"Really now! If you want me gone, then fine."
"Oh, Queen. Forgive this foolish Governor." He could see her face turn a bit darker, even when it was in the shadow of her hat. "Let's go inside. I will listen to what keeps you awake." There were no guards nearby at this moment, but there was no need to start a possible drama over the fact Adanita just broke into the Governor's manor.

She turned around and finally landed on the balcony. He always wondered how she could move so quietly with those long and heavy boots of hers. She took off her hat, and her short curly magenta-colored hair immediately poofed out, blown by the wind in all directions. Only the strands that were weighted down by golden beads stayed in place. She left the hat on his work desk and lit up the lamp while he fetched them each a glass of brandy from an ornate cabinet. "Make yourself comfortable." Not that there was a need to say it. When he turned around with drinks in his hand, she was already sitting on the couch with her legs crossed. He gave her a glass, and opted to sit on the armchair.

She downed her glass in silence while he only sipped from his. She didn't seem to be willing to say what kept her up, but he could guess.

Tomorrow, she will be getting a royal pardon, along with a title and a land. A land that was, in all fairness, already hers. And a title that was lesser than that of the nickname she was already given.

And not only that, but from her perspective, this had all already happened once, and it ended in her death.

Perhaps she didn't need to say anything and perhaps all she wanted was to sit in silence with her only ally on this side of the law. He could understand that. For the time being, he could indulge her. His work was done and he felt refreshed from this short time outside. There was no need for him to go to sleep just yet.

"Are you not worried?" she asked. "I can never tell with you."

He thought for a few moments. "Well, there should be nothing dangerous happening tomorrow, should there?" He leaned back. "Worst that can happen is some noble offending you without you realizing. I can handle that." He could take on all of them, if needed. There will be no need, of course. There won't even be that many people attending the event. A royal emissary, of course, but not the Queen Herself. A few nobles with ships and vested interest in managing piracy in this area. His younger brother. And of course...

"Is - is that woman here yet?"

"Yes. She is sleeping in the guest rooms in the east wing. It is far from here," and more importantly - she was far from Lilac, "so don't worry." She seemed worried, though. "You won't need to speak with her if you don't want to. Although I suppose if she approaches you, you will need to to entertain her for a bit. Just the polite amount."

"Hah... I have no clue how you can stay so calm."

"Perhaps..." He thought about it, but he had no answer. He was like this even in his past life, and his death wasn't brought by scheming nobles and backstabbers. Unlike Adanita, who was about to face her deepest fears, he always felt right at home among them. He briefly wondered what that said about him and came to a conclusion it didn't matter. "We all have fears, I suppose. And we all react differently to them, too." It was strange to see someone who confidently led a fleet of pirates into a storm while fleeing from his Armada reduced to this state. Too frightened of the dawn to be able to sleep... She was truly imposing when in her element and if what awaited them tomorrow was another battle on the sea, all attendants would easily be reduced to flotsam. And corpses pulled into the deep abyss... He shook those thoughts off. There was no need to go on a downward spiral at this time. Adanita was enough of a doom and gloom for both of them. "I'd not teach a fish to fly, is what I'm trying to say."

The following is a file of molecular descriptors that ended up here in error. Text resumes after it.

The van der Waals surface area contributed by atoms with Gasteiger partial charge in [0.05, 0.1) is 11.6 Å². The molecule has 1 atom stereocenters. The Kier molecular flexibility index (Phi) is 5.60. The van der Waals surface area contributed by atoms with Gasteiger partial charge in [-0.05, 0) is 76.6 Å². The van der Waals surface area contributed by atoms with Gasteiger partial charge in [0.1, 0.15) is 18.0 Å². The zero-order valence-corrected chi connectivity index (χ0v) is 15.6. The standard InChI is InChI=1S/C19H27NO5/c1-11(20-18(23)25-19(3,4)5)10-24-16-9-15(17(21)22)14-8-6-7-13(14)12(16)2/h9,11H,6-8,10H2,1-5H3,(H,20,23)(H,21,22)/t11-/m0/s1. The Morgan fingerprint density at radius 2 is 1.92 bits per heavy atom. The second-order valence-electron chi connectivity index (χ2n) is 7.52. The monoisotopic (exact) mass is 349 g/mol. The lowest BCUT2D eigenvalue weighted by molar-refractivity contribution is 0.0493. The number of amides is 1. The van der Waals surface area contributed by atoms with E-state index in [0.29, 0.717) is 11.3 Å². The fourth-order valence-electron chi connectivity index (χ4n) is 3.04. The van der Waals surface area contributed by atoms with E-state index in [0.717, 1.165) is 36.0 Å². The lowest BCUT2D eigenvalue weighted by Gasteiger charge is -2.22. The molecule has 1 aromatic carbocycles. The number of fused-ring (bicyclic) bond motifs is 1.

"You do know there are flying fishes."
"Yes, thank you for ruining the metaphor. The plural is 'fish'."
"We'll be fine."
"If you say so."
"I know so."
"So what, should I leave now?"
"You don't need to if you don't want to. Tomorrow is nearing. I wouldn't mind to wait for the toll of midnight with you." Perhaps she'll feel better if she stays for a bit longer. He didn't think she was here for a distraction, she easily could've gotten it on her ship. There was alcohol there too, for gods' sakes. She was here for some reassurance. If sitting with him like this was helping, then he could do that much for her.
"Thank you," she said.
"Don't worry about it."

She gave him another smile before looking away, suddenly very interested in the interior decor.

After a few minutes of sitting in silence, her eyes closed.

By the time midnight struck, she was in such deep sleep that not even the chime of the clock would wake her.

He patiently sipped his brandy.

After all, this was the least he could do.